Patience. I purchased this amaryllis in early December and thought it was dead as it was not growing. But I watered it once a week and, although I was ready to give up, my mother said “wait.” Then it started getting “leggy” and a bulb started to grow. It’s a beauty now. Just goes to show everything has its own journey even if it seems slow to us.
There are so many lessons I learn from God in nature.
“Be joyful in hope, patient in affliction, faithful in prayer.” Romans 12:12 NIV
Have you ever wondered what to do when a new neighbor moves into your neighborhood?
We recently moved to Illinois and our neighborhood has walking trails nearby so we would go walking but the people would not be responsive to our “hellos.” I was getting quite discouraged that we wouldn’t make any friends.
One day while I was napping, my husband heard a knock on the door and I heard him calling “Norma, Norma.” So I got up and went to the front door where he was at. Standing outside was a young couple with a child in their arms.
“We want to welcome you to our neighborhood,” she said. Then she extended her hand and gave us a tin and a bag. We thanked her and stood at the door talking for a few minutes. After they left, I set the tin and bag on the kitchen counter and opened it up.
Homemade chocolate chip cookies, cleaning supplies and a candle ~ what a nice surprise!
They also put their contact information inside in case we had any questions about the neighborhood.
During Halloween, this same couple knocked on our door with her 2 year old and some friends. Later she texted me and apologized for not having time to talk. No worries I assured her. Maybe we could meet up for coffee or something, I told her.
Then, I received a surprise invitation to dinner at their house. We accepted and had a pleasant chicken dinner.
Now it’s Christmas and I had planned on taking over a gift for their little girl along with cookies but … another knock on the door. They had brought us some homemade popcorn for the holidays.
Now, this is a nice way to say “welcome to the neighborhood.”
Have you ever done anything like this before? It seems like nowadays people are so caught up with social media that they don’t have time for one-on-one relationships.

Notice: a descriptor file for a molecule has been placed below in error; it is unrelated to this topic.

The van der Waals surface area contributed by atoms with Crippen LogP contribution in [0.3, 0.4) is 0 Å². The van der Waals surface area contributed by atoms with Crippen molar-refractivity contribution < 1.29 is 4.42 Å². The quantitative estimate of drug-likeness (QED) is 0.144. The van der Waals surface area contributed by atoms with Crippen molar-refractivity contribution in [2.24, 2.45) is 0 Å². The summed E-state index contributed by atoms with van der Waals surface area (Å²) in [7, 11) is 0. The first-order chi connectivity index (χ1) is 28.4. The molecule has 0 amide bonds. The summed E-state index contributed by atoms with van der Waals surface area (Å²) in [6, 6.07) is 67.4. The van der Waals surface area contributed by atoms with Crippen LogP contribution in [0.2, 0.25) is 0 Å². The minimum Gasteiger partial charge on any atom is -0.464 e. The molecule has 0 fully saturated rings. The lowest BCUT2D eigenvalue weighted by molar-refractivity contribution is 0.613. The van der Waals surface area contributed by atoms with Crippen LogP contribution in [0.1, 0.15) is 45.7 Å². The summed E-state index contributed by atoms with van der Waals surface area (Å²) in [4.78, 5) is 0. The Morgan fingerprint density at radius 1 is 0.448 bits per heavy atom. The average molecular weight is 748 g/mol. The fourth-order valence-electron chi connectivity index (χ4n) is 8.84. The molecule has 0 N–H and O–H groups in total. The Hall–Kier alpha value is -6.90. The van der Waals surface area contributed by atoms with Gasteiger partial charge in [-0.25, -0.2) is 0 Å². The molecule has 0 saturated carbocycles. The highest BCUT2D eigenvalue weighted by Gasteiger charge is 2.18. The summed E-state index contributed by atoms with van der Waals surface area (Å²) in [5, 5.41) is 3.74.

Our new house in Illinois is near a walking trail which is about 1.25 miles long.
The first time I walked this trail I noticed the beautiful white cranes sitting next to the fountain in the middle of the pond.
The second time I walked the trail I again noticed the cranes ~ so elegantly sitting next to the pond. They must like the fountain I thought.
By my third walk, I looked a little closer and noticed that the white cranes weren’t moving. That seemed suspicious to me. I started laughing as I realized that the white cranes were fake. I couldn’t help laughing all the way home.
Come to find out, fake white cranes scare away geese. You know ~ geese who leave their poop all over the place.
As I explore my neighborhood, I see more and more fake white cranes and few, if any, geese. The fake white cranes are working as decoys as geese do not get along with them.
Not til l moved to Illinois did I think this was possible. I wonder why Minnesota, where I’m from, has not figured this out yet. There the geese are protected instead of discouraged.
After living in Minnesota for 9 years, we decided to move back to Illinois to be closer to my 93 year old mother.
My mother has never driven and has always walked or used public transportation to get around. Do you know anyone else who has never driven? There are few people left who fall in that category.
After we put our house on the market, we had an offer in 4 days. That was unreal. Here are eight things we did that I feel helped to sell our house quickly.
Declutter. We went through the house, room by room, and removed any items that we had not used in the last couple of years. We took these items to the second hand store.
Next we went through our clothes closet and got rid of anything that we had not worn in awhile. It’s amazing how many things stay in a closet for years just sitting in the back not “bothering anyone.” Get rid of it! Someone else can enjoy your 10 year old flannel shirt that you haven’t used in awhile.